LT: LIVING ON THE EDGE By Lawrence Taylor and David Falkner Times Books. 225 pp.$16.95 PARCELLS Autobiography of the Biggest Giant of Them All By Bill Parcells with Mike Lupica Bonus Books. 258 pp. $17.95
Winning a Super Bowl no longer means simply being atop the National Football League, wearing a new gold ring and picking up a few thousand extra bucks; it's a gold-trimmed invitation for a coach or athlete to huddle with a sportswriter and come out with a quickie tell-all book. The latest Super Bowl champions, the New York Giants, have produced or are the subjects of at least 11 such books, meaning the Giants entered the season suffering perhaps as much from writers' cramp as from any football-produced affliction. Already these revelations have received an inordinate amount of attention.
The mere release of the excerpts of "LT" caused an uproar. Besides trashing his college coach, North Carolina's Dick Crum, and reveling in story after story that shows he has been just about the biggest bully ever to fit his head inside a helmet, Taylor comes off as an irresponsible lout when he spends an entire chapter talking about his recent cocaine addiction and alleged rehabilitation. Much of "LT" is a primer on why parents should go to any length to prevent their sons from playing football.
Before you get to the juicy New York tabloid kinda stuff, you first have to wade through page after page of flawed logic and just plain nonsense. Taylor indulges in such nonspeak for the first couple of chapters. One has to wonder why David Faulkner, who has written two other sports books, would let Taylor get away with saying something like, "My game plan included not talking to people very much. I wasn't about to give people the satisfaction of saying your 2 and 2 are the numbers I play by ..."
When he writes about life, one gets the feeling Taylor has about as much perspective as one of the quarterbacks he has knocked woozy. When he writes about football, in stunning and beautiful detail, the words are riveting. About sacking quarterbacks, Taylor says, "I feel my way into the quarterback's skin so that I almost know his moves before he does." And that precedes another personal observation that really does set up the rest of the book: "I deal with crises in my life -- like drugs -- the same way; last split second, when I'm right on the edge, my whole system on red alert."
Because "LT" chronicles his entire wild life, from his days drunkenly scaling dormitory walls to cheating on exams and drug tests, accepting illegal payments from an agent and making his wife miserable, Taylor sets himself up as an object of scorn. The rub is, he never asks for forgiveness. Probably the most impressive thing about "LT" is that he comes off as brutally frank. But that is bound to make a lot of people uncomfortable, especially in the closing chapters, when he writes about his drug problem.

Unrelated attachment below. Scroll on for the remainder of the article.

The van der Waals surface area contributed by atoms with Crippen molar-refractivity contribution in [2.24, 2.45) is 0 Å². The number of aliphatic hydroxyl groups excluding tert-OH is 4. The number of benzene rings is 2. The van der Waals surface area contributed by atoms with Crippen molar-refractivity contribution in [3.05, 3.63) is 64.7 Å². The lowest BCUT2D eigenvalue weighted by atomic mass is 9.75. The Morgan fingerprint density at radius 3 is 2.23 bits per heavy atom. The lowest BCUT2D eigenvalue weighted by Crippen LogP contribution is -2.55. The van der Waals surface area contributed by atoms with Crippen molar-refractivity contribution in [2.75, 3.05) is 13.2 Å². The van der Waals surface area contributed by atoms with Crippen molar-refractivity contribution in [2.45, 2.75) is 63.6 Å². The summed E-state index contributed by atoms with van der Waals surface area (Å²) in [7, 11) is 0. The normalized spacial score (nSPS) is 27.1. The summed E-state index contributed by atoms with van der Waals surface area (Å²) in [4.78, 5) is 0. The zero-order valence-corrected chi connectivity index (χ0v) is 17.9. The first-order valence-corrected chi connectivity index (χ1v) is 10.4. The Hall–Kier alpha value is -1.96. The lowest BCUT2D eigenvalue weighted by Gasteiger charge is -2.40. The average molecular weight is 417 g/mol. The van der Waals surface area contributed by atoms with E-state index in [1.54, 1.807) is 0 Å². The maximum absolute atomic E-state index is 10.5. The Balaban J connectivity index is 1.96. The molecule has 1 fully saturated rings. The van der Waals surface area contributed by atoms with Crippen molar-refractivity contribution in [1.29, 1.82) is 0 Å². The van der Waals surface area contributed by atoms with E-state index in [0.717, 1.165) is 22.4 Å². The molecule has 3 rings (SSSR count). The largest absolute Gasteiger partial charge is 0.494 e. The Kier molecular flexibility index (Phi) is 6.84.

Of his drug rehab, Taylor writes, "I stood on the golf course with my beer in my hand and I thought of all those media and management people scurrying around trying to figure out what tank I was in, what detox I was doing, and I enjoyed every minute of it. The golf course was my detox tank."
And that isn't as shocking as Taylor's saying that he doesn't "have advice for anyone" concerning teen-agers and drug use. In other words, "LT" is no attempt at PR.
"Parcells," written with Mike ("Reggie") Lupica, the New York Daily News columnist, is deftly crafted, as one expects from Lupica, and infinitely more insightful if less titillating than "LT." (although those who recognize Lupica's style will see there's an awful lot of Lupica and not too much Parcells).
Parcells, like most people who spend 15 hours a day, seven days a week, in dark rooms looking at film, lacks a little perspective also. At times he gives the impression that if you're not a coach or a player or a trainer or in some way intimately connected with football, you're just not with it, especially when he writes, "Players are long suffering, not fans." Players retire, get cut, traded, leave. Fans stay. And suffer.
But no sense nit-picking. Parcells is a bright, funny man who is not the completely typical coach given to football cliche's. The middle of his book is thorough in its illustration of exactly what football is in all its detail and drudgery and why someone like Redskins Coach Joe Gibbs has to listen to tapes of what happens with his wife and kids because he doesn't have time for life, just Memorex. For people who have to watch football coaches every day on the 5 o'clock news and are convinced none of them (other than Mike Ditka and Buddy Ryan) has an ounce of personality, "Parcells" is a relief.
The reviewer covers pro football for The Washington Post